AN old canoe which has mysteriously risen from the mud of Bibra Lake has mayoral candidate Philip Eva thinking more could be done to celebrate Cockburn’s heritage.
The canoe looks to have been dislodged from its original resting place during recent storms, so its age is hard to determine, but Cr Eva was concerned that staff were indifferent about checking it as a potential addition to the Azelia Ley museum.
“A lot of our heritage has already disappeared.”
He sees the city’s heritage as interwoven with its multiculturalism (Bibra Lake itself is named after a Sicilian-born farming pioneer) which continues to flourish to this day.
“Every citizenship ceremony, there are people from 30 countries, and it would be great to be able to connect with them.
“I’d like to see a community where people from all suburbs get together – it’s great for mental health.”
To help bring them together he’s also thinking, like East Ward candidate Tarun Dewan, of a council bus service to bring residents into Cockburn Central.
Cr Eva says it’s not the first time a bus service has been raised, but the eastern suburbs are bursting at the seams but often without the infrastructure to bring people together.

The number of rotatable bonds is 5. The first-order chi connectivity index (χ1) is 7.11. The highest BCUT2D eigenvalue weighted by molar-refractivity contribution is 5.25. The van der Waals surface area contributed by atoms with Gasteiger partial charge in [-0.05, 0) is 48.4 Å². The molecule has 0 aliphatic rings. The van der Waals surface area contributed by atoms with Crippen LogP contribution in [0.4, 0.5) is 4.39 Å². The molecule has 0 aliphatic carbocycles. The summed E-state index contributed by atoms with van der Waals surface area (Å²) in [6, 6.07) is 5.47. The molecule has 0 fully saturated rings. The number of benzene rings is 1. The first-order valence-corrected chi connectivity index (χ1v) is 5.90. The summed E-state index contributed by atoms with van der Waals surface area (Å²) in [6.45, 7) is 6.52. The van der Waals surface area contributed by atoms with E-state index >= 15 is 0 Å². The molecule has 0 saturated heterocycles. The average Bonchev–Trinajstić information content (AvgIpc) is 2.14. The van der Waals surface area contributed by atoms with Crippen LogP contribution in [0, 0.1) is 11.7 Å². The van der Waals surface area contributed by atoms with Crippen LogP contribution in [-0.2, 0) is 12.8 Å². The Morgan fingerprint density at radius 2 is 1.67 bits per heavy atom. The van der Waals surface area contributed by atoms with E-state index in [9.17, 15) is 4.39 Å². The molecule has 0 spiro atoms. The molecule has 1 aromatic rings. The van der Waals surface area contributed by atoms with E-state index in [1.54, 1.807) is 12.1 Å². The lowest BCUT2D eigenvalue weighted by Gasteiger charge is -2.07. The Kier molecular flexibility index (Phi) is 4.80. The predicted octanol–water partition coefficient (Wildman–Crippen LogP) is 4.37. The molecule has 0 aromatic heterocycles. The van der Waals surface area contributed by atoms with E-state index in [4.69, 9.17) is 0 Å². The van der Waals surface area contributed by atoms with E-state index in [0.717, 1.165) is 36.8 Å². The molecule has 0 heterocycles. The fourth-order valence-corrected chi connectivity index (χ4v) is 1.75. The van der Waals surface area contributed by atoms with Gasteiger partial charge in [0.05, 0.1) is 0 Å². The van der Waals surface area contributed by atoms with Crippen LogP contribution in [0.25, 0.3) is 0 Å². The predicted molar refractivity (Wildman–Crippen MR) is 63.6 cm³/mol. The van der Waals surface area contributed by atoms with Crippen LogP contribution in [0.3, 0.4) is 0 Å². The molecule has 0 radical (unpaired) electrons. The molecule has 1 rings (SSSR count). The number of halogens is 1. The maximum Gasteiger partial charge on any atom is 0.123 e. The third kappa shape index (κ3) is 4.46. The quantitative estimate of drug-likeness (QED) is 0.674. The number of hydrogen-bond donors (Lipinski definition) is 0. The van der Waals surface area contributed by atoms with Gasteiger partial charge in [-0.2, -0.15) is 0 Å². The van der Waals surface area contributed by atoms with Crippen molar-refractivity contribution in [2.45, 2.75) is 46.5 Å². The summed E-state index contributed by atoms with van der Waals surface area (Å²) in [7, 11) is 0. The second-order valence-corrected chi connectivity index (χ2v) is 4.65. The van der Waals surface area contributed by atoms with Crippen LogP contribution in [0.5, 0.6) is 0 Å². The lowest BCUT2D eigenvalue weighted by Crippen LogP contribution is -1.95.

“People are feeling lonely; also there’s a lot of people in the new areas with different nationalities waiting to try to connect with others.”
Other priorities he hopes to further if elected is kicking along the old South Fremantle Power Station redevelopment.
“We have to move the transformer; once that’s gone then we can get that area moving,” he said, noting there had been discussions about a battery bank to help move that process along.
“I’m also quite interested in the Rockingham Road/Phoenix development, as nothing has happened even though it’s been in the pipeline for a long time.
“These old suburbs are feeling left out.
“We need to spend some money, particularly for the sporting clubs.”
He said Yangebup had been the next suburb to be looked at for possible rezoning and revamping but “that has gone off the boil since Covid”.
It was important for locals that it did progress, he said, as it only had three roads in and out which meant its transport links weren’t ideal.
He also wants to press the state government to clean up the Latitude 32 industrial area, as it was being used for dumping waste and containers, while its emptiness was encourage ratbags to use it for antisocial purposes.
A good use might be to encourage Cockburn Cement to move its ageing plant there from Munster, opening up a huge area along a train line for residential development, he said.
Surrounded by Thompson’s Lake and The Spectacles, the housing could be amongst the “Kings Park of the South”.